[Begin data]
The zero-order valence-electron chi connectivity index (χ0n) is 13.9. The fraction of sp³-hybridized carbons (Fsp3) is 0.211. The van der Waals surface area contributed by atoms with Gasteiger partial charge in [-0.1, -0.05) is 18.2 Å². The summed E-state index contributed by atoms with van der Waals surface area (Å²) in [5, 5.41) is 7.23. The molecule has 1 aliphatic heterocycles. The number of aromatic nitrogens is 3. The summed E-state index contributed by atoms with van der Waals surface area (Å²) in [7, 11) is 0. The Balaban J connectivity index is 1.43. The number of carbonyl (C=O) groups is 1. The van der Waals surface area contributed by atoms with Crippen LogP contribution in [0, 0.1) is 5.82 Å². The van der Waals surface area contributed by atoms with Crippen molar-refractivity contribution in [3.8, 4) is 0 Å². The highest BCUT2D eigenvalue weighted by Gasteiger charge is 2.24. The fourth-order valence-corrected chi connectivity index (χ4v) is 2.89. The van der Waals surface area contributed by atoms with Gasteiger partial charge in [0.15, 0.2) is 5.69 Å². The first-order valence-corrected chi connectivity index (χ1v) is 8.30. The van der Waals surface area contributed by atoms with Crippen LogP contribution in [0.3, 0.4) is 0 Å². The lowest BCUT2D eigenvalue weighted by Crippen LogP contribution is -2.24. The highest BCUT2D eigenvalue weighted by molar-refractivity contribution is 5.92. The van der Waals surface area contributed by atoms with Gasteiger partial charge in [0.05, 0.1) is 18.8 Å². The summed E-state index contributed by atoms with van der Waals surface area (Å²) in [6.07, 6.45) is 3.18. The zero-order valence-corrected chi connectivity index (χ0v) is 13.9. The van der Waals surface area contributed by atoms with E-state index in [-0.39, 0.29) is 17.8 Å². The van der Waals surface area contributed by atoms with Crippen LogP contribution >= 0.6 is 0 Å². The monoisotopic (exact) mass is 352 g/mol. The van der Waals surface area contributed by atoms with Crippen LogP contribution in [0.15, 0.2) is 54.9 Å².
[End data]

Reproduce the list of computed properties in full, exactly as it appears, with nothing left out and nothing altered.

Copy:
The zero-order valence-electron chi connectivity index (χ0n) is 13.9. The fraction of sp³-hybridized carbons (Fsp3) is 0.211. The van der Waals surface area contributed by atoms with Gasteiger partial charge in [-0.1, -0.05) is 18.2 Å². The summed E-state index contributed by atoms with van der Waals surface area (Å²) in [5, 5.41) is 7.23. The molecule has 1 aliphatic heterocycles. The number of aromatic nitrogens is 3. The summed E-state index contributed by atoms with van der Waals surface area (Å²) in [7, 11) is 0. The Balaban J connectivity index is 1.43. The number of carbonyl (C=O) groups is 1. The van der Waals surface area contributed by atoms with Crippen LogP contribution in [0, 0.1) is 5.82 Å². The van der Waals surface area contributed by atoms with Crippen molar-refractivity contribution in [3.8, 4) is 0 Å². The highest BCUT2D eigenvalue weighted by Gasteiger charge is 2.24. The fourth-order valence-corrected chi connectivity index (χ4v) is 2.89. The van der Waals surface area contributed by atoms with Gasteiger partial charge in [0.15, 0.2) is 5.69 Å². The first-order valence-corrected chi connectivity index (χ1v) is 8.30. The van der Waals surface area contributed by atoms with Crippen LogP contribution in [0.3, 0.4) is 0 Å². The lowest BCUT2D eigenvalue weighted by Crippen LogP contribution is -2.24. The highest BCUT2D eigenvalue weighted by molar-refractivity contribution is 5.92. The van der Waals surface area contributed by atoms with Gasteiger partial charge in [0.05, 0.1) is 18.8 Å². The summed E-state index contributed by atoms with van der Waals surface area (Å²) in [6.07, 6.45) is 3.18. The zero-order valence-corrected chi connectivity index (χ0v) is 13.9. The van der Waals surface area contributed by atoms with E-state index in [-0.39, 0.29) is 17.8 Å². The van der Waals surface area contributed by atoms with Crippen LogP contribution >= 0.6 is 0 Å². The monoisotopic (exact) mass is 352 g/mol. The van der Waals surface area contributed by atoms with Crippen LogP contribution in [0.15, 0.2) is 54.9 Å².